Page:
Home and Away: Joshua Reynolds’s Portrait of Frederick, 5th Earl of Carlisle

Essay by Helen Brett, Martin Myrone and Mark Searle

Paintings departing from country house collections to which they have historically belonged may be subject to a version of what the art historian David Carrier has dubbed ‘museum skepticism’ – the longstanding anxiety surrounding the removal of art works from their traditional contexts (churches, public buildings, palaces) to other settings which seem, from this perspective, far less appropriate and may actually be destructive. As Carrier outlines, ‘According to these museum skeptics . . . museums preserve old objects, but fail to preserve the works of art constituted by those objects’.1 In its removal from the context of the country house, with its historic lighting and hanging schemes, rich architectural environment and decoration (and lack, generally speaking, of interpretative materials), to the probably artificially lit, relatively austere and, generally speaking, didactic setting of a museum or gallery, the object supposedly loses its authentic character and spirit. The Old Master or classic British painting becomes a fish out of water and all the museum may be able to do is feebly to recreate its original setting with approximations of wall colours and coverings, the tokenistic introduction of a console table or some ornamental objects of roughly the right kind.

Carrier offers an extended commentary on this point, and is sceptical about the sceptics. He emphasises the value as well as the distinctiveness and potency of the kind of museum spaces which emerged at the end of the eighteenth century (and which remain normative today). A complementary point would be to consider how those traditional environments which the museum sceptics have so cherished and sought to defend are themselves rather less static, stable and organic than the sceptics might insist. The recent history of Reynolds’s portrait of the 5th Earl, largely painted in 1769, delivered to Castle Howard in 1775 and installed there ever since – and, thanks to an arrangement made with HM Government in 2016 by which the painting has been accepted in lieu of tax and joins the national collection of British art at Tate while remaining, under normal circumstances, on display at the house, where it will stay – offers an intriguing case study in this regard (fig. 1). The arrangements of 2016 may be the most dramatic change in its ownership status in the picture’s history, breaking the descent of the painting through the Howard family and moving the work from private to public ownership, but nor may it be right to cast this break in the sceptical terms of a shift from the natural to the artificial, the proper to the inappropriate. The history of the painting, in terms of its genesis, and the longer history of physical display and reception which has shaped its appearance and status is more complex than that. The technical examination and conservation of the painting in 2018, prior to the picture’s redisplay for the first time in the context of the national collection of British art shown at Tate Britain, has been an opportunity to reassess this history.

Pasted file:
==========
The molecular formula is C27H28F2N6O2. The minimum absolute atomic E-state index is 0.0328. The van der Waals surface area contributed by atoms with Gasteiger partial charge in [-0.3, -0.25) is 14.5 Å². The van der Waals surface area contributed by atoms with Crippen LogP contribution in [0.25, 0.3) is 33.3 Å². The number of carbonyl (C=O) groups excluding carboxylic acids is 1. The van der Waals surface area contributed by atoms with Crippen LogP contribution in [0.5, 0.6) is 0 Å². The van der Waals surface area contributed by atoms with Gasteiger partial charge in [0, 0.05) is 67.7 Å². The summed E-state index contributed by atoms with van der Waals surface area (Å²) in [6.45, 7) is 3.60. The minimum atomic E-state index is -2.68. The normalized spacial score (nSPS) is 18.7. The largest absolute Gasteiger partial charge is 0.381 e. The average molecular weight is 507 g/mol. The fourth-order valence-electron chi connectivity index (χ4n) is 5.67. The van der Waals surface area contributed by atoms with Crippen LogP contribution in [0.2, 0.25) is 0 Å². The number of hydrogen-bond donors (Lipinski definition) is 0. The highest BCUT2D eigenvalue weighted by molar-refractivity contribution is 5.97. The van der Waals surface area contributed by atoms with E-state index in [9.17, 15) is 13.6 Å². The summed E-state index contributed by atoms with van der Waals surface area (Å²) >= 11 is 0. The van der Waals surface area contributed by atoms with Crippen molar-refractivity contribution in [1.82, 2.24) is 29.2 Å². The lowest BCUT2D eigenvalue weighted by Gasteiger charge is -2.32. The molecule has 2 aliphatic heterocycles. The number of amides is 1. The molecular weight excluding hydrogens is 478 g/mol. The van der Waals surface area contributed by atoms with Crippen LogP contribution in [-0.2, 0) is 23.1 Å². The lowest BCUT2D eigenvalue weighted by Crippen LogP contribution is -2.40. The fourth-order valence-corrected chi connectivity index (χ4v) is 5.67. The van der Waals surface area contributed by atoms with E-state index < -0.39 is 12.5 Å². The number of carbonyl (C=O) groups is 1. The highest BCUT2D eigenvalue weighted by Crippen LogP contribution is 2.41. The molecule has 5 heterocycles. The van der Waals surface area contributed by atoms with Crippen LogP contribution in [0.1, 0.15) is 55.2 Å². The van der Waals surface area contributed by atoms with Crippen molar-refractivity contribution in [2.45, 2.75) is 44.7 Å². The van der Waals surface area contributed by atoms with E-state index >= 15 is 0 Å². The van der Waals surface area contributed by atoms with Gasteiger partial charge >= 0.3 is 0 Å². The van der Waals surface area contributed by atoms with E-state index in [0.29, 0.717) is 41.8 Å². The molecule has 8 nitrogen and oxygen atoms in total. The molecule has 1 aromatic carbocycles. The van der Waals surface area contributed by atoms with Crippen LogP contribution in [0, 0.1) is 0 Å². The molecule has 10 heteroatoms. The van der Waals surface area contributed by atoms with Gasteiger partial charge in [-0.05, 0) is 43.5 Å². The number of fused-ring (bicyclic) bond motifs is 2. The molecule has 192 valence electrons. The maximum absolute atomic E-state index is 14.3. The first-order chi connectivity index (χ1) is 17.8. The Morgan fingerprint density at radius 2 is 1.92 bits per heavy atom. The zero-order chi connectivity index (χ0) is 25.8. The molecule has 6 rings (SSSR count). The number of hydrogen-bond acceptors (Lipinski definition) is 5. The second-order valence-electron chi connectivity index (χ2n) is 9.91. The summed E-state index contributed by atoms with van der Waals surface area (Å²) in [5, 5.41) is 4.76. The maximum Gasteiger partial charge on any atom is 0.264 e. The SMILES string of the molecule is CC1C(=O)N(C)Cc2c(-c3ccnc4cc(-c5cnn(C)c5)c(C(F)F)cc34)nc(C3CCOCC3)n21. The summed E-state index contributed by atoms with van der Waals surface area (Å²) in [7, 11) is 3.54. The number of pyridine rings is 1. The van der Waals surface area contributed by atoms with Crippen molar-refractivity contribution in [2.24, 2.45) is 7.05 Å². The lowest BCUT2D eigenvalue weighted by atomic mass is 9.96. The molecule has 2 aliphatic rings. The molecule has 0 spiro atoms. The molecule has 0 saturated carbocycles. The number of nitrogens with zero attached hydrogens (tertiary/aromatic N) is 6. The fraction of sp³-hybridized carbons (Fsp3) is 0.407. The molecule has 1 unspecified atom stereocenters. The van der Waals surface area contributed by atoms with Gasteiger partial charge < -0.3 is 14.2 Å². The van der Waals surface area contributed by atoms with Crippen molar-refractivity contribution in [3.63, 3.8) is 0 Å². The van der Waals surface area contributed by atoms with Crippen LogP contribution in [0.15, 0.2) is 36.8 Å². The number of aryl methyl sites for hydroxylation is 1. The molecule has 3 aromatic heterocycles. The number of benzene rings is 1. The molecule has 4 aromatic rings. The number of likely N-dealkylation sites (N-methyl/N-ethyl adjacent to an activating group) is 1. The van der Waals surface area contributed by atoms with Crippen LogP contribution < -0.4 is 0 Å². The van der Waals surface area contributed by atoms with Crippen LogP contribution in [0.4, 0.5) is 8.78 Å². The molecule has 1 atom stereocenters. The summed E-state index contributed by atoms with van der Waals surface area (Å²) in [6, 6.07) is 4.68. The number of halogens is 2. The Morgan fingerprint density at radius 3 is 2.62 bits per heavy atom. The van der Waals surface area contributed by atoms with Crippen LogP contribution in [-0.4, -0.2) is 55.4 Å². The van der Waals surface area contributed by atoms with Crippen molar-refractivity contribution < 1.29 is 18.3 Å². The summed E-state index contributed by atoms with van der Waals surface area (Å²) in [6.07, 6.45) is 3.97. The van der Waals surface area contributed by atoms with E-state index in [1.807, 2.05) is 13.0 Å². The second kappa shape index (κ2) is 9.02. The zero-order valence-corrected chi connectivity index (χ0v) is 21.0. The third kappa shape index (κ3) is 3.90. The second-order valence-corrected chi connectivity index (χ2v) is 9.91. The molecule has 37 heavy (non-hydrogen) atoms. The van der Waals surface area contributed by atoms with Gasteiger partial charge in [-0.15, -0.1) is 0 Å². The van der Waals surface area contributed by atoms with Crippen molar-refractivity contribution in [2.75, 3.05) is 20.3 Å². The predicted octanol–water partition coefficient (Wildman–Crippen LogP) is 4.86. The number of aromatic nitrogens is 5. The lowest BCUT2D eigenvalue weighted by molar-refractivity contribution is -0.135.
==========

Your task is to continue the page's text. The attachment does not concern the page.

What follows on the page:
1769. Oil on canvas, 240 × 147.5 cm. Tate (T14646).

Figure 1.
Joshua Reynolds, Frederick Howard, 5th Earl of Carlisle (following conservation treatment), 1769. Oil on canvas, 240 × 147.5 cm. Tate (T14646).

Digital image courtesy of Tate. (CC BY-NC-SA 4.0)

The modern literature confidently dates the painting to 1769.2 We know that there were a series of sittings with Reynolds in that year, between May and December, the last on 30 December. It seems highly unlikely that Reynolds put down his brush on that last date and declared the painting finished, because the painting and its frame were not paid for until September 1775, after which the framed picture was sent on to Castle Howard. At that point, some mishap occurred which meant that the painting was returned to the studio for lining and then repaired by the artist. We know of this from Reynolds’s letter to Carlisle on 2 November 1775:

I am extremely sorry for the accident which has happened to the Whole-length Picture. The circumstance of the Bar getting loose never happened to me before. The damage that is done can only be reme[died] by lining the Picture; for which it must be sent back again to Town, lining the picture is pasting it on another strong canvass, and if it were full of Holes will not be perceiv’d. The Painter being luckily still alive he can restore it to its original –

I am sorry of the disappointment which it occasions. The best way I think will be to send it rolled up. Tho it cannot be returned in that manner when it is lined3